On Friday, I usually post an attempt at humor. (Some times more effective than others.) Today, however, I thought I’d tell the story of how a Gentile pastor’s kid from western Pennsylvania ended up identifying with a Messianic Jewish synagogue.
Firstly, I’m not Jewish. When I was a boy, my father, a pastor, passed on to me (at least in part) his love for the original languages of the Biblical texts along with a healthy respect for Judaism (which at the time I didn’t realize was so unusual or important). He taught me a little Biblical Hebrew (and a bit of Koine Greek).
Then, in my twenties, I married a nice, Jewish girl who believed in Yeshua (which, again, at the time I didn’t realize was so unusual or important). She had been raised Catholic—which is a completely different story that she can tell sometime, if she wants. But she had heard the stories of her family’s nascent Jewish roots.
When we first got married, we attended a local church, pastored by a long-time friend of my family’s. In time, however, my Beloved wanted to reconnect with her Jewish roots. She and our daughters began attending a small Messianic congregation that held a weekly Erev Shabbat service, and she even managed to convince me to visit a Friday or two. In general, however, I refused to go. I wasn’t against it. But I didn’t see the point. Heavily involved in our church, church life took all my spare time, and it was meeting all my spiritual needs.
She started attending Ruach Israel, a more mature synagogue. Every Saturday morning, she would take our kids to Shabbat service, and I did not object. She did manage to convince me to come to the first-night Passover seder that year, 2006. (That’s why I count Passovers to figure out how long we’ve been attending Ruach Israel.) But I still refused to go, even though she asked me—sometimes, even begged me. I still didn’t see the point and didn’t see how I could fit it into my life.
In retrospect, I now realize that I wasn’t really listening to her, paying attention to her spiritual needs. I still thought of us as members of the church where I attended, even though she had gradually stopped going. She had paperwork she had to do for work, and Sunday morning was the most convenient time—and I believe this was legitimate, not just a feeble excuse to opt out of Sunday morning service. But the result was that she was fading out of church life and taking up synagogue life instead.
And then the girls started Hebrew school.
That’s when it suddenly dawned on me that they were serious. The Autumn 2006 school year had just started, and that’s when I started attending Ruach Israel regularly. I did it to support my Beloved and the girls. But I also kept my distance. I still maintained the same level of activity in my church—as did my daughters—and we managed to fit it all in.
For Passover 2007, my Beloved insisted that we clean the house of all chametz and keep kosher for the holiday, and I thought she was kidding with me… until she clarified that, no, she was serious. So we got rid of the chametz and kept kosher for Passover, and I found some way to explain it to my folks—my side of the family—such that it didn’t seem to shock them too much. (Or at least they didn’t stage an intervention.)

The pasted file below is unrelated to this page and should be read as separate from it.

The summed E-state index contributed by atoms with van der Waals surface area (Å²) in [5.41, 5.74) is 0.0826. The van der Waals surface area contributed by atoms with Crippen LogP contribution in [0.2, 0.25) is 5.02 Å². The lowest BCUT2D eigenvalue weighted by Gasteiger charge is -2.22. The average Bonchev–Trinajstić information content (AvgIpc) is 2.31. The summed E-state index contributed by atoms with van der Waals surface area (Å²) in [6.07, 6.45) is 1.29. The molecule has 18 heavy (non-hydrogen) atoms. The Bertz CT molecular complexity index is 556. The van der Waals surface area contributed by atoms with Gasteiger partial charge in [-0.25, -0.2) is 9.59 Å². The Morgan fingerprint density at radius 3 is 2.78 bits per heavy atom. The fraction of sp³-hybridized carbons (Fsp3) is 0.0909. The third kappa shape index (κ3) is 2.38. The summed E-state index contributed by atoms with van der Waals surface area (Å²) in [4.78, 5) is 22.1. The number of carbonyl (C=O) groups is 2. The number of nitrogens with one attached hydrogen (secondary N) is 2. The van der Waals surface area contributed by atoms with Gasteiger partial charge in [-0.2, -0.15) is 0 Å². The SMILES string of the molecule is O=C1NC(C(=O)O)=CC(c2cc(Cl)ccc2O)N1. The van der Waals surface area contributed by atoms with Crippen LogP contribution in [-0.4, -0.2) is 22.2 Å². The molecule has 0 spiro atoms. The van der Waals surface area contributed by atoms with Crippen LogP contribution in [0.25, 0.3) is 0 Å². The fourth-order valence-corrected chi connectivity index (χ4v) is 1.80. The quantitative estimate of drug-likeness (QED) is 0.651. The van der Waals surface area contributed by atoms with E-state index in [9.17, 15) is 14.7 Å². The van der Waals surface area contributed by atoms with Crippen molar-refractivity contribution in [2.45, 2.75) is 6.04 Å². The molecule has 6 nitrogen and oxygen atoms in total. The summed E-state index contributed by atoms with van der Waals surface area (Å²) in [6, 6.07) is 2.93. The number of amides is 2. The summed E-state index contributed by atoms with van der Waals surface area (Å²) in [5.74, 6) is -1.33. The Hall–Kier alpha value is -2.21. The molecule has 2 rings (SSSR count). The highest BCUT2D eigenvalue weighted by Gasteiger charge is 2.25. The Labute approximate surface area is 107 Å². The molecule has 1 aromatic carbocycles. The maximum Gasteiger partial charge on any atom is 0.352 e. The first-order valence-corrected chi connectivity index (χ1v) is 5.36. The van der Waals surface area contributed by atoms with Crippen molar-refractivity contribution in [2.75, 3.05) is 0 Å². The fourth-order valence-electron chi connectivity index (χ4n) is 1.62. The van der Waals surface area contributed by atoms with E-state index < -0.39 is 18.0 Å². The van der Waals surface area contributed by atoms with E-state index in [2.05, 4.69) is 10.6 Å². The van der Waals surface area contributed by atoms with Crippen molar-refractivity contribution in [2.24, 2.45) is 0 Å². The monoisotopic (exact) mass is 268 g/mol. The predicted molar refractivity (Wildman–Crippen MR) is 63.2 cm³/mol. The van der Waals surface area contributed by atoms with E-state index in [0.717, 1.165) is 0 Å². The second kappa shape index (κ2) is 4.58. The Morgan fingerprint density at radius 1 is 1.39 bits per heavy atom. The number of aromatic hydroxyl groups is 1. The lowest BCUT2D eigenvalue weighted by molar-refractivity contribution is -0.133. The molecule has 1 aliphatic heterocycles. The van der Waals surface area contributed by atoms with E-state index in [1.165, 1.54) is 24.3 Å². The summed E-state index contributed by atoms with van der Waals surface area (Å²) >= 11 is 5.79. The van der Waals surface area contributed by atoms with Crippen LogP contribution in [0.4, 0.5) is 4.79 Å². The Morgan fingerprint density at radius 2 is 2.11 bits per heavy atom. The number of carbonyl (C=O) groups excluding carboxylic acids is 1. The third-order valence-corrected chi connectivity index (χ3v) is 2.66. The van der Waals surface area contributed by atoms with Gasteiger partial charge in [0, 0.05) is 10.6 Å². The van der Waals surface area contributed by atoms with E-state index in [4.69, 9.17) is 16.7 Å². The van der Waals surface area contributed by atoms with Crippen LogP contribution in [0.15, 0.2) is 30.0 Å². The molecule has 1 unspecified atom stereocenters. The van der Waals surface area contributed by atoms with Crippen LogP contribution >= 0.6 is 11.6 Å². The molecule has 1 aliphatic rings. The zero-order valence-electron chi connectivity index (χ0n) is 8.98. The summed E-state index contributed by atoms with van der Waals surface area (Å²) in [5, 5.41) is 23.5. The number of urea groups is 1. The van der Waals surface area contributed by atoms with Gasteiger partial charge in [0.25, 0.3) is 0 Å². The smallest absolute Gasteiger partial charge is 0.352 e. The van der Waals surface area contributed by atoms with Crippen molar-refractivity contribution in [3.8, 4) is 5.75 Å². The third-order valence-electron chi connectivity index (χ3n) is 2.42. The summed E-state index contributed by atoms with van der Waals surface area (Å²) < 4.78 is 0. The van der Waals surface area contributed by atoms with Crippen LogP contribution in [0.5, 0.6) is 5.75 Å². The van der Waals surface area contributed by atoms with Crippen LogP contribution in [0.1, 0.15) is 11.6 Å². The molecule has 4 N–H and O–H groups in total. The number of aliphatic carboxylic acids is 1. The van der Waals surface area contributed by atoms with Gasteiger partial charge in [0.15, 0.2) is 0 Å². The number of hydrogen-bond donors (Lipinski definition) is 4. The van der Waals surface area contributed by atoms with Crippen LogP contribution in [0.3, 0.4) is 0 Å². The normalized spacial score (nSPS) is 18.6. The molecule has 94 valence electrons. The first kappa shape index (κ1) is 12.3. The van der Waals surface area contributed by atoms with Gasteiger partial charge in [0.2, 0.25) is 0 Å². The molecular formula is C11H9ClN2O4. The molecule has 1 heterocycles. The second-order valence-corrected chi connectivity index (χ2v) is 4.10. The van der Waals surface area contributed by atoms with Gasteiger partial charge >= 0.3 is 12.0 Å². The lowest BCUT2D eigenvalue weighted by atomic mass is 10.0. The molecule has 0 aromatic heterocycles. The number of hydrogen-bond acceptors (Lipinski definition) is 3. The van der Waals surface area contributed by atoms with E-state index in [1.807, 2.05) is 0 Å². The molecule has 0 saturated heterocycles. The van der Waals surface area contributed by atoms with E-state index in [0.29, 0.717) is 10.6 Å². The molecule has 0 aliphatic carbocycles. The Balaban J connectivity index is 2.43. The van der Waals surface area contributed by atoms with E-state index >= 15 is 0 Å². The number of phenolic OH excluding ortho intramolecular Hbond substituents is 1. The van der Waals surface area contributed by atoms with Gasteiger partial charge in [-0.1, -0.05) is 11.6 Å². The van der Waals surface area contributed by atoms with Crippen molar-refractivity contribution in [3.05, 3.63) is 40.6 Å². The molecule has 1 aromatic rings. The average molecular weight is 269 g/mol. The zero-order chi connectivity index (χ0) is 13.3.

Slowly, I began learning of liturgy and halakha, but always from a safe distance, experimenting, observing, trying to understand, wondering how to justify culturally irrelevant tradition left over from times past, searching for personal meaning. (Halakhically, Ruach Israel adopts the Standards of Observance published by the Messianic Jewish Rabbinical Council, for reasons made obvious from a perusal of the MJRC’s membership list.) I began playing bass in one of the Sabbath-morning bands, because they needed a bassist and I thought it might be fun. By far, the biggest shock to my system was my discovery of Jewish community, at least as shared by the congregation. Healthy community one of the most positive values I think Judaism has to offer, and how to do community—real community—is a skill that the Gentile church has by and large forgotten. And this sense of community was particularly meaningful to me when my church exploded.
I haven’t yet shared the details with anyone outside my close inner circle. The short version of the story: they kicked out the pastor (my personal friend and mentor), and the church split, scattering former members throughout the area. I also stopped attending there, because the church community—such as it was—to which I had been attached, it no longer exists. One of the ironic side effects: I now have personal contacts in a number of Christian congregations in the area. But for this telling of the story, the important side-effect was that my attachment to Ruach Israel grew. Even though I was not Jewish—and therefore, there are some roles I can never fill—I took a more enthusiastic role in the synagogue. I began to see Ruach Israel as my primary spiritual home. And some months later—after I had healed somewhat from the church explosion—I joined my Beloved as a formal member.
Looking back now, I marvel at how much I’ve adopted Judaism and Jewish religious values. I’m not Jewish. But I’m the one in the family who studies the halakhic standards and the liturgy. Because I’ve found personal meaning in Messianic Judaism. This did not happen overnight, but over years. If 6 years ago you had predicted I would be where I am today, I would have laughed politely and chalked you up as a crackpot Nostradamus wanna-be.
Maybe part of the trick is to accept that some of us at any given time will be more observant than others, and that’s okay. But the biggest part of the trick, I’m sure, is to connect with a supportive community that can be there for you as you search for meaning.